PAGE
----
What’s in a Lectionary?

Since I wrote a post against the use of the lectionary a short while back, I thought I’d point to someone who’s writing some really interesting things from the positive side.

On his blog Stellar Cross, Father Robert Lyons has a series going on the nature of the lectionary, its weekly use, and ways the lectionary could be definitively improved. In his first post in the series, Father Rob ends with these three questions:

1. What is the value of reading four passages of Scripture, two or three of which are ignored, marginalized, or even misappropriated to a specific theme?


2. What good is including such a significant amount of Scripture in the Liturgy of the Church when/if people largely tune it out?


3. If the Lectionary is a tool to serve the needs of the People of God, what form should the Lectionary take to ensure that said needs are met?

I find Father Rob’s take very interesting and thought-provoking. So what do you think? If it were up to us to improve the lectionary and make it more useful for our day? What would you do? What changes would you make?

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2 responses to “What’s in a Lectionary?

  • Father Robert Lyons

    Lauren,

    Thanks for the kind words. I have updated with part 3 of my series, a proposed model for Lectionary renewal… I’d be curious to hear your thoughts.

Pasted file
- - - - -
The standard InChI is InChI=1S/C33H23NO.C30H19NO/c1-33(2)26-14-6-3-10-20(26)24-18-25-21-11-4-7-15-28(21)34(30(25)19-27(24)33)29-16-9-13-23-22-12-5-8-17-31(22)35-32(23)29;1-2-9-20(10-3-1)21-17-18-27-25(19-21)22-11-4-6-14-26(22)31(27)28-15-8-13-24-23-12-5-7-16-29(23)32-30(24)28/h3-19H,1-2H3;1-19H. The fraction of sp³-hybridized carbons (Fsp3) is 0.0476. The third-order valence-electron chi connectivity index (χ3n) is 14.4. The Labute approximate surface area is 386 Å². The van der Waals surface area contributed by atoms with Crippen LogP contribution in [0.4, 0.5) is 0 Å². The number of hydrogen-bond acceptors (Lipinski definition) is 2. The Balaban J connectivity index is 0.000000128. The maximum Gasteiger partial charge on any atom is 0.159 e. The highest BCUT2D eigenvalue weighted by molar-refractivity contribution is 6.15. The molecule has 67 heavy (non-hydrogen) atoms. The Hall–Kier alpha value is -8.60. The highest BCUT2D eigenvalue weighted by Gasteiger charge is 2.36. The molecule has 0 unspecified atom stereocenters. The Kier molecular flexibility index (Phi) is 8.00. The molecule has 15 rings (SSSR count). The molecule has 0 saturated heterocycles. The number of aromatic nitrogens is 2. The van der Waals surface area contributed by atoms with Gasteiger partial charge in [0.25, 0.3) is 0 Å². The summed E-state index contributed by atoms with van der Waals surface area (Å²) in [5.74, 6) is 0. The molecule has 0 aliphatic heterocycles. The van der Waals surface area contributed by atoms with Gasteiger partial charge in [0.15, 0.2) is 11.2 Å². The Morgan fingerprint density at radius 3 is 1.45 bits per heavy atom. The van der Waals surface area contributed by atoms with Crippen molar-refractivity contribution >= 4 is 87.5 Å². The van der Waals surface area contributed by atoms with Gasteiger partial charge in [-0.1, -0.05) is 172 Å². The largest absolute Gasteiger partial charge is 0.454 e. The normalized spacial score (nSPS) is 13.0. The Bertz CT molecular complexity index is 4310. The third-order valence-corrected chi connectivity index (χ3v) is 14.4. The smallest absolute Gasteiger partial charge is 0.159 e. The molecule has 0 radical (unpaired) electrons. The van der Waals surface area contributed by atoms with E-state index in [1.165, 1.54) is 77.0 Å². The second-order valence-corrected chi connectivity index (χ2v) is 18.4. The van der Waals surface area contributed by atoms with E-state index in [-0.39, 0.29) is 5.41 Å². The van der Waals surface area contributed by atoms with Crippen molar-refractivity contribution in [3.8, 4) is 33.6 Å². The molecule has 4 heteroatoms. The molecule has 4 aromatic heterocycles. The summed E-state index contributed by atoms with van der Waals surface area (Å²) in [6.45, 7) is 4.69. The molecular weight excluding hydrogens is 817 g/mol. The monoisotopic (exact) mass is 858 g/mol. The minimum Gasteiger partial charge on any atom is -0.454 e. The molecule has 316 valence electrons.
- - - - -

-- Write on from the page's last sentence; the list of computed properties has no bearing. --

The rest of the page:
Rob+

  • Frank

    I like the whole service to have one theme that can be followed all the way through but the lectionary makes this impossible. Instead of one 15-20 minute sermon I give four 4-5 minute talks, and two of these follow on from the readings – but to do this you have to be able to select your readings according to the theme. It seems to me that if you want to say anything topical or relevant to the congregation the lectionary gets in the way of this, and trying to make a whole theme out of verses you haven’t chosen makes for unfocused worship and a lack of real relationship between the church and the word. Mind you, I’m a congregationalist so you’ll probably say ‘he would say that, wouldn’t he?’ but I’m preaching in United Reformed Churches too who expect to have the lectionary and this is causing me some difficulty in my preparation.

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